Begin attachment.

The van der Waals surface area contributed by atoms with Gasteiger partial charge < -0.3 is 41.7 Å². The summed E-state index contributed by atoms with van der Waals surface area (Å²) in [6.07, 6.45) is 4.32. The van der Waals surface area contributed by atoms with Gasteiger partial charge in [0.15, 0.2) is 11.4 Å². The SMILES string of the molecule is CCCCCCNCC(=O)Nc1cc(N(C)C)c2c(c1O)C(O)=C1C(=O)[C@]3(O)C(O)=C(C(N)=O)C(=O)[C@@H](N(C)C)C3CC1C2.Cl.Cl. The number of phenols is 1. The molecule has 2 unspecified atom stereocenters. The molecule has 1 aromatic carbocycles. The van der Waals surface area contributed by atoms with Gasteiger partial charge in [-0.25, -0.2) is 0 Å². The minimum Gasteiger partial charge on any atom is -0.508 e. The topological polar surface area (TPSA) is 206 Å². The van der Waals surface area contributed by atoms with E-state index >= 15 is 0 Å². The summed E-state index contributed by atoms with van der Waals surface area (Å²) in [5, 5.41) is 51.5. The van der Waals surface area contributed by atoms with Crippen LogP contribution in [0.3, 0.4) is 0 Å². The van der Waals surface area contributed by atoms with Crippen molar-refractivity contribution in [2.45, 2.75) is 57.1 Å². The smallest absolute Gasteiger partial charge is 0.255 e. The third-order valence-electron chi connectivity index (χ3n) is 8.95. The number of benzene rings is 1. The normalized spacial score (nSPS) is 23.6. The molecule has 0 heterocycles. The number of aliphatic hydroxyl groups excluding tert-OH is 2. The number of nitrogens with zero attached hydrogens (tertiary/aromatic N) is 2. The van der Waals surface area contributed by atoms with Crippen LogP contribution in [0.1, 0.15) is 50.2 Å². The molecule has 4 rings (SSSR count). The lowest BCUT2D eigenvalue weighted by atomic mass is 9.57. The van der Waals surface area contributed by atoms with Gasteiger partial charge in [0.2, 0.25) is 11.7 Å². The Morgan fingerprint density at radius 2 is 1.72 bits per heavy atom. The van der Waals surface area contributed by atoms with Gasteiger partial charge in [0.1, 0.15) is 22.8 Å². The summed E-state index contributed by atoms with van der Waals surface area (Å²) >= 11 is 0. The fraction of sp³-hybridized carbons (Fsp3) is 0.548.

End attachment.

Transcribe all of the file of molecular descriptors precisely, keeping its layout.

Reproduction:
The van der Waals surface area contributed by atoms with Gasteiger partial charge < -0.3 is 41.7 Å². The summed E-state index contributed by atoms with van der Waals surface area (Å²) in [6.07, 6.45) is 4.32. The van der Waals surface area contributed by atoms with Gasteiger partial charge in [0.15, 0.2) is 11.4 Å². The SMILES string of the molecule is CCCCCCNCC(=O)Nc1cc(N(C)C)c2c(c1O)C(O)=C1C(=O)[C@]3(O)C(O)=C(C(N)=O)C(=O)[C@@H](N(C)C)C3CC1C2.Cl.Cl. The number of phenols is 1. The molecule has 2 unspecified atom stereocenters. The molecule has 1 aromatic carbocycles. The van der Waals surface area contributed by atoms with Gasteiger partial charge in [-0.25, -0.2) is 0 Å². The minimum Gasteiger partial charge on any atom is -0.508 e. The topological polar surface area (TPSA) is 206 Å². The van der Waals surface area contributed by atoms with E-state index >= 15 is 0 Å². The summed E-state index contributed by atoms with van der Waals surface area (Å²) in [5, 5.41) is 51.5. The van der Waals surface area contributed by atoms with Crippen LogP contribution in [0.3, 0.4) is 0 Å². The van der Waals surface area contributed by atoms with Crippen molar-refractivity contribution in [2.45, 2.75) is 57.1 Å². The smallest absolute Gasteiger partial charge is 0.255 e. The third-order valence-electron chi connectivity index (χ3n) is 8.95. The number of benzene rings is 1. The normalized spacial score (nSPS) is 23.6. The molecule has 0 heterocycles. The number of aliphatic hydroxyl groups excluding tert-OH is 2. The number of nitrogens with zero attached hydrogens (tertiary/aromatic N) is 2. The van der Waals surface area contributed by atoms with Crippen LogP contribution in [0.1, 0.15) is 50.2 Å². The molecule has 4 rings (SSSR count). The lowest BCUT2D eigenvalue weighted by atomic mass is 9.57. The van der Waals surface area contributed by atoms with Gasteiger partial charge in [0.2, 0.25) is 11.7 Å². The Morgan fingerprint density at radius 2 is 1.72 bits per heavy atom. The van der Waals surface area contributed by atoms with Gasteiger partial charge in [0.1, 0.15) is 22.8 Å². The summed E-state index contributed by atoms with van der Waals surface area (Å²) >= 11 is 0. The fraction of sp³-hybridized carbons (Fsp3) is 0.548.